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The Absurdity of Rituals

I was reminded last night of the absurdity of life. Life is so absurd. No, really, it is. Day after day, year after year, we continue to do the same things over and over and over again. These rituals are funny little things. From brushing our teeth to putting on a whole face of make up, only to wash it all off again a few hours later, to setting our alarm clock for the same time every morning and then without fail, hitting the snooze button. Why do we do the same things day in and day out? We wake up, wash, eat, go to work, go home, eat, go to sleep and repeat. Sometimes we mix it up a bit and do something totally out of the ordinary, but mostly we stick to these familiar rituals as if that was what life was all about, when in fact surely there should be more to it than eating, sleeping and defecating.

In acting class we have been touching upon Theatre of the Absurd which basically aims to highlight and comment upon the meaninglessness of everyday contemporary life. We were asked to read Harold Pinter’s “The Birthday Party”. For the people who have read this play, you’ll know what I’m talking about when I say it is just full-on bizarre. Meg and her husband Petey go through the same ritual every single morning:

In this scene, Petey is reading his morning newspaper-

Meg: Is it good?

Petey: Not bad.

Meg: What does it say?

Petey: Nothing much.

Meg: You read me out some nice bits yesterday.

Petey: Yes, well, I haven’t finished this one yet.

Meg: Will you tell me you come to something good?

Petey: Yes.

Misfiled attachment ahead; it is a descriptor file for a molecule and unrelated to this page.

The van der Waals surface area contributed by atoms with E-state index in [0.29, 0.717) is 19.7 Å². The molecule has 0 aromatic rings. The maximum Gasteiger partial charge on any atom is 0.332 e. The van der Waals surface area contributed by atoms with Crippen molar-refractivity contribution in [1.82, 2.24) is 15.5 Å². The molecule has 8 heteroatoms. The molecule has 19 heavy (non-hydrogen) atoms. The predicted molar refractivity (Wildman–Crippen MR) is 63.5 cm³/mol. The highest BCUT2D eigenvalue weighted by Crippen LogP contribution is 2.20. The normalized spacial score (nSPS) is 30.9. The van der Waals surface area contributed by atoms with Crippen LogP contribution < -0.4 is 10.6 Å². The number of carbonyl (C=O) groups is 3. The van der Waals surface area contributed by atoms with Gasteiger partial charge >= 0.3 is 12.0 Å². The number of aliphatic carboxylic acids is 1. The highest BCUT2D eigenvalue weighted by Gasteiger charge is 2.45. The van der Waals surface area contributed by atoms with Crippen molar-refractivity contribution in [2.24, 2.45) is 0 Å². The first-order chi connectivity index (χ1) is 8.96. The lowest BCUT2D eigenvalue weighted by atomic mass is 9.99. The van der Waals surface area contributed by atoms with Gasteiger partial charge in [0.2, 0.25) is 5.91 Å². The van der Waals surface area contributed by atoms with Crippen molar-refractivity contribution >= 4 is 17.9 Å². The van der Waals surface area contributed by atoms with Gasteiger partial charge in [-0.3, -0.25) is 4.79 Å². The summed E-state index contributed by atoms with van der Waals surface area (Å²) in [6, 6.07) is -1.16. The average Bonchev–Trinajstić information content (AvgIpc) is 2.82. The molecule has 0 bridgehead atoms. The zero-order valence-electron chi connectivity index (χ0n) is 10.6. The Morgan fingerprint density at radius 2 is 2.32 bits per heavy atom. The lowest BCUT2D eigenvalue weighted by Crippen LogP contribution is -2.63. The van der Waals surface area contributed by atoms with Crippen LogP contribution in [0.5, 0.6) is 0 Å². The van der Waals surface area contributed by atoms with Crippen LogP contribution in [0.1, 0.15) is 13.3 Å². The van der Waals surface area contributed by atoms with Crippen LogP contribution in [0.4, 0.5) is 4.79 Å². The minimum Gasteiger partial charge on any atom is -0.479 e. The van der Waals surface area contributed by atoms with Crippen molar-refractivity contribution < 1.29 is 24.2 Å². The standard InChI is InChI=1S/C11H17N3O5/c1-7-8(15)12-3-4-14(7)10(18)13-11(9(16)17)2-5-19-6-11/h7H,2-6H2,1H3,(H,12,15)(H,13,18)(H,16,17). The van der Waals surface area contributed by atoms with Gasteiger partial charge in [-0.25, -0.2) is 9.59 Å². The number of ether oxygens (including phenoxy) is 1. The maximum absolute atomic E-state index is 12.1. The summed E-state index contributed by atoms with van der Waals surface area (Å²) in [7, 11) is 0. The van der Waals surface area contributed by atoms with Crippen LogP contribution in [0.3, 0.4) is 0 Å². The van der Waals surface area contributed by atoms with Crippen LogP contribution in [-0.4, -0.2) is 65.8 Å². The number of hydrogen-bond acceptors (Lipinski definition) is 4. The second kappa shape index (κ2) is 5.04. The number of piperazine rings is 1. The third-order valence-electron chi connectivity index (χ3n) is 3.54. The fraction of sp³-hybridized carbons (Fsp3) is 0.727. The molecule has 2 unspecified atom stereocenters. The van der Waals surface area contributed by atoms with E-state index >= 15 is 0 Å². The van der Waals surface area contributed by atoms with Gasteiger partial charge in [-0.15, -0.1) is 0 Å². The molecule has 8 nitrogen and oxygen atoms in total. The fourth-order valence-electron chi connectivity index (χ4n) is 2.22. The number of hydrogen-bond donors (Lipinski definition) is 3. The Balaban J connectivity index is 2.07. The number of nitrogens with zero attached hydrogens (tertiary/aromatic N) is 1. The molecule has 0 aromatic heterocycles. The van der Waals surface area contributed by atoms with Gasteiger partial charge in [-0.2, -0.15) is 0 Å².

And, well, that’s it. Over and over again. Repetitive language, revolving patterned conversations, absurdity flowing out of every uttered word. Perhaps Pinter could have had his characters using a gobbledygook language and the effect would have been exactly the same; ritualistic and frightening on so many levels. Please, if I ever reach a point in my life where my relationship with my future husband looks like this, SHOOT ME IN THE HEAD. I’m all for niceties and small talk, but if my relationship stems around ensuring my husband’s cornflakes taste the same every day, then we might have a problem. I think rereading Pinter’s play woke something up in me. I was confronted with this almost hypnotic dialogue between the characters in The Birthday Party and it made me wonder if this is the way our relationships with people are too. Does our language sound as absurd as Meg’s and Petey’s? Are we wasting our words? As I said in an earlier blog post– every word is precious, so why do we use them without thinking? Meg and Petey are caught up in a cycle and I believe Pinter wrote their conversations that way to deliberately awaken us all to the daily rituals we carry out and to make us question why we do them. Or maybe he just wants to reveal the patterns we all go through each day. Maybe my conversations over breakfast do sound as mundane as Meg and Peteys. Pinter’s plays might not be everyone’s cup of tea, but they certainly strike a chord deep within us that shakes us to our very core and leaves us wondering what on earth we’re doing with our lives. In a way, it’s extremely frustrating. We watch a play or read a book or listen to music, not only to be entertained but also to undergo some form of catharsis, but with Pinter we come out feeling as crazy as the characters in the play. Nothing is neatly concluded, relationships are left hanging on the edge of the highest cliff and our brains are frazzled by what we just encountered.